NEW DELHI: The FMCG industry in India will enjoy a compound annual growth rate of between 10% and 12% over the next decade, taking it to a value of at least $74 billion (€53.4bn; £46.3bn) by 2018, the Federation of Indian Chambers of Commerce and Industry and Technopak predict.

According to the two organisations, the Indian FMCG sector either directly or indirectly supports the employment of 38 million people, as well as delivering considerable revenues to the agricultural industry.

It also contributes around 40% of total adspend in the country, amounting to $2bn at present, and its expenditure in this area has previously been forecast to rise further over the next few years.

Based on a "low" estimate, FICCI's study predicts that the national FMCG market will grow in value from $25bn in 2008 to $43bn by 2013.

Changes in taxation regulations and the provision for increased levels of foreign direct investment could increase its net worth to $47bn in 2013, and $95bn in 2018, if these reforms are implemented quickly and effectively.

As counterfeit goods account for around 5% of the market, FICCI's study also "urges the government to enforce trademark and copyright laws" in order to "protect the rights of the consumers and FMCG companies."

Similarly, it argues that "especially during the current downturn, it is critical to know and respond to changing consumer and shopping behaviour."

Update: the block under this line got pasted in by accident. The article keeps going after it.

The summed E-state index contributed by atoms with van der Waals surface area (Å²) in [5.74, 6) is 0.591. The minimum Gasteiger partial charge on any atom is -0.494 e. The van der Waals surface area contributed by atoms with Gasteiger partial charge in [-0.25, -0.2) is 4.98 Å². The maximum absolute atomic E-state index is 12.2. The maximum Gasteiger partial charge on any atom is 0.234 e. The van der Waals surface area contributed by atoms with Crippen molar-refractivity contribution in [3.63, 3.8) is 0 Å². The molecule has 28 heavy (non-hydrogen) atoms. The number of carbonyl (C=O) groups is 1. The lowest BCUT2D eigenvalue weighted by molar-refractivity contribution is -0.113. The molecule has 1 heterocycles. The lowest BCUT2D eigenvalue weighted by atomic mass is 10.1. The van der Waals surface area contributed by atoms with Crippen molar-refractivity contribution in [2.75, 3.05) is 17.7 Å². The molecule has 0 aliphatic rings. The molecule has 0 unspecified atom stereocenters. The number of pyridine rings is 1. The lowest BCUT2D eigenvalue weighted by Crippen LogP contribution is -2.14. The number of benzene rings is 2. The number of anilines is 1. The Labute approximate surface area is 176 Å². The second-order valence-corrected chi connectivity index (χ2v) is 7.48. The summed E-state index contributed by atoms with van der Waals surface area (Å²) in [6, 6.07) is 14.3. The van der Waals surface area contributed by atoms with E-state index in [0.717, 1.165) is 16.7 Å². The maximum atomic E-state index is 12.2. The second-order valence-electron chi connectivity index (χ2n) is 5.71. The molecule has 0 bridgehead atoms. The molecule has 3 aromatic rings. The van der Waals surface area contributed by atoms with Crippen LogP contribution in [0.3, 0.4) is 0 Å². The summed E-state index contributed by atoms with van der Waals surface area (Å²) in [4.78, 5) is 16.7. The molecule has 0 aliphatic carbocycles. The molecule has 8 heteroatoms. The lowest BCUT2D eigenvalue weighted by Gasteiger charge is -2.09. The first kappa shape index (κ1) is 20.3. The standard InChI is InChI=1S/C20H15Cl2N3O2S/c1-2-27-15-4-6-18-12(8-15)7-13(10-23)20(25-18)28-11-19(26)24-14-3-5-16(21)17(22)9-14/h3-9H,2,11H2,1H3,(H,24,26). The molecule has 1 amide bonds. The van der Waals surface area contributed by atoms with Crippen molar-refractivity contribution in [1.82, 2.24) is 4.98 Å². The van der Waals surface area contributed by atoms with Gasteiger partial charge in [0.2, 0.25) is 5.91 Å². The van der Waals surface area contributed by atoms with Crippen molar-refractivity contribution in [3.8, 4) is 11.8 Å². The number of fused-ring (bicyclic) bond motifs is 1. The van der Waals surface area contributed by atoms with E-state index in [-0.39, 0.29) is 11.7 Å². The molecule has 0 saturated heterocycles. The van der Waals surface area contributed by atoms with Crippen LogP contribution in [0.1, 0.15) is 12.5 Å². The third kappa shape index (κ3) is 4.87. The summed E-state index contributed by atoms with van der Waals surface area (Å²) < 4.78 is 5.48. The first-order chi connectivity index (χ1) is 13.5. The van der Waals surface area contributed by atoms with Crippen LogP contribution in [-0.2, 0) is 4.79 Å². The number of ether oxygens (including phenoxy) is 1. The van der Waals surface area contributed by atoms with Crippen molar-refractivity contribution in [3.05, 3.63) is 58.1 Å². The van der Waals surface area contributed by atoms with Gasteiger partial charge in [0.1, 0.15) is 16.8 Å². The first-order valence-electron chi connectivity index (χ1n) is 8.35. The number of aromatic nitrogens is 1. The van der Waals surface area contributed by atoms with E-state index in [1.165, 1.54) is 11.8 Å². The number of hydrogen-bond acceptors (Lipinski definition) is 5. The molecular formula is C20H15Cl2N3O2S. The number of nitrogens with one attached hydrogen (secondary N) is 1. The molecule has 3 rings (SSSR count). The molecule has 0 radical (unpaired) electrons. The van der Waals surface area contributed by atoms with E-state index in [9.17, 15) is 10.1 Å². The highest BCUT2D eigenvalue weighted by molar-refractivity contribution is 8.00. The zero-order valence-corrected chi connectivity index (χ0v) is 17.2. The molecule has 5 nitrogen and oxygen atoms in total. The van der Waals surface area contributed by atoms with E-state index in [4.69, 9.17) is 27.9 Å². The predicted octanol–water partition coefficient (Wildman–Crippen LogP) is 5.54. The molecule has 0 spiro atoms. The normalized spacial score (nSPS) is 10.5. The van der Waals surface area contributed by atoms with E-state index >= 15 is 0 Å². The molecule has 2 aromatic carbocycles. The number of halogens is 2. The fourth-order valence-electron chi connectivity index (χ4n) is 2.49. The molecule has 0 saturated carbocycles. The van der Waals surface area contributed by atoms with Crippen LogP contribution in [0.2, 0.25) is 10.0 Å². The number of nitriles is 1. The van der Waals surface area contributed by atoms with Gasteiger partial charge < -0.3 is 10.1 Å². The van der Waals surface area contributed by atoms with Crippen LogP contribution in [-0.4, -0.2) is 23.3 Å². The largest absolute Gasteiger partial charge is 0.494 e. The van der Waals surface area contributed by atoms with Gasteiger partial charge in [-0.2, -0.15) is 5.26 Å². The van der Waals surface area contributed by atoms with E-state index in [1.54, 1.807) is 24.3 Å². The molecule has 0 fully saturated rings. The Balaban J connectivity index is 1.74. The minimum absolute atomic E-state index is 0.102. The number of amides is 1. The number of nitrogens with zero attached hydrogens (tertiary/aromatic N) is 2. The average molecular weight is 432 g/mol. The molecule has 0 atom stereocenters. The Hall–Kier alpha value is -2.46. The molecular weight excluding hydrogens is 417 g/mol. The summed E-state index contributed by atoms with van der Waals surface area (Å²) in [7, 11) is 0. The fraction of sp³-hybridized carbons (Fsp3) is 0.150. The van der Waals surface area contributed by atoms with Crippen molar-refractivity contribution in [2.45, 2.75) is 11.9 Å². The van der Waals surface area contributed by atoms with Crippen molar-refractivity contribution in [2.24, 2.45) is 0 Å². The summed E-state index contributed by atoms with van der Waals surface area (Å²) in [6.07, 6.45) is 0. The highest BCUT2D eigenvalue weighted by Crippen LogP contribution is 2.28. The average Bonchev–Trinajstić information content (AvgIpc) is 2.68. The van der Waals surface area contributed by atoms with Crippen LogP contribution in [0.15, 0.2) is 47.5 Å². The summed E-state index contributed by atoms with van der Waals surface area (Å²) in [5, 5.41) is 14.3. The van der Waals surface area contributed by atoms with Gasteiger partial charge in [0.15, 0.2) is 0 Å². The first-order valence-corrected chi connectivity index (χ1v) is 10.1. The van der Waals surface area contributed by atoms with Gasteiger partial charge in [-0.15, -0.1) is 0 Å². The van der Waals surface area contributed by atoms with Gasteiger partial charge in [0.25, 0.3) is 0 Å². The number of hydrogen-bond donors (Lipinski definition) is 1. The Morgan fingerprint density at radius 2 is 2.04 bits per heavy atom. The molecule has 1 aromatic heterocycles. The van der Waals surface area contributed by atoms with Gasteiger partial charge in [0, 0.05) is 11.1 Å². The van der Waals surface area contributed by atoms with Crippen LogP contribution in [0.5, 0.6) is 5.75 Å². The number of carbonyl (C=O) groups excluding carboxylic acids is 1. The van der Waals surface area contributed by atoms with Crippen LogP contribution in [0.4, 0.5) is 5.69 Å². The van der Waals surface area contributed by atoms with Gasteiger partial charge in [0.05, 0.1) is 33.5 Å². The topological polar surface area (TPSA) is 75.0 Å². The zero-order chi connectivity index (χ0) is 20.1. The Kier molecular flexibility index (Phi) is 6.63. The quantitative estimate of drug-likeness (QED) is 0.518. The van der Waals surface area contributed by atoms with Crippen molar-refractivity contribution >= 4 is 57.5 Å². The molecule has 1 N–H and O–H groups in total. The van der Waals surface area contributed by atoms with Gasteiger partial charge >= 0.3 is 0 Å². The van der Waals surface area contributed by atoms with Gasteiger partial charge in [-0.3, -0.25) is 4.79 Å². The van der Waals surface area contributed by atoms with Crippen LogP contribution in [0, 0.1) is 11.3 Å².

As such, more "rigorous tools need to be applied" to be employed by brand owners than at present in order to successfully achieve this aim.

This approach would allow manufacturers to meet under-served demand for goods such as "higher end home consumption food products, as consumers eat out less and compensate by eating better at home."

The "modern" retail sector and FMCG companies also need to "work closely together" if they are to drive long-term growth.

ACNielsen recently reported that the category's expansion rate slowed to 16.2% in April and May this year, compared with 19% in the same period in 2008.

Anand Shah, an analyst at Angel Broking, also warned that "while the signs of slower growth are already visible, the decline will be sharper from the second quarter onwards."

"The impressive growth registered by companies in the past few quarters was on account of steep price increases," he continued.

"This advantage has now gone as companies have had to cut prices because of inflation, slowing consumer demand and because of the decline in the economic sentiment over the past two quarters or so."

As evidence of this, Hindustan Unilever has begun to reduce its prices by as much as 20% on certain products, having increased them by a similar amount last year.

Vanmala Nagwekar, a research analyst at India Infoline, added that the local arm of the Anglo-Dutch consumer goods giant is now "going big on promotion of small-sized packs in key categories such as creams and oral care."

It has also "increased commissions to retailers in order to push volumes," according to Nagwekar.

Data sourced from Business Standard/Livemint; additional content by WARC staff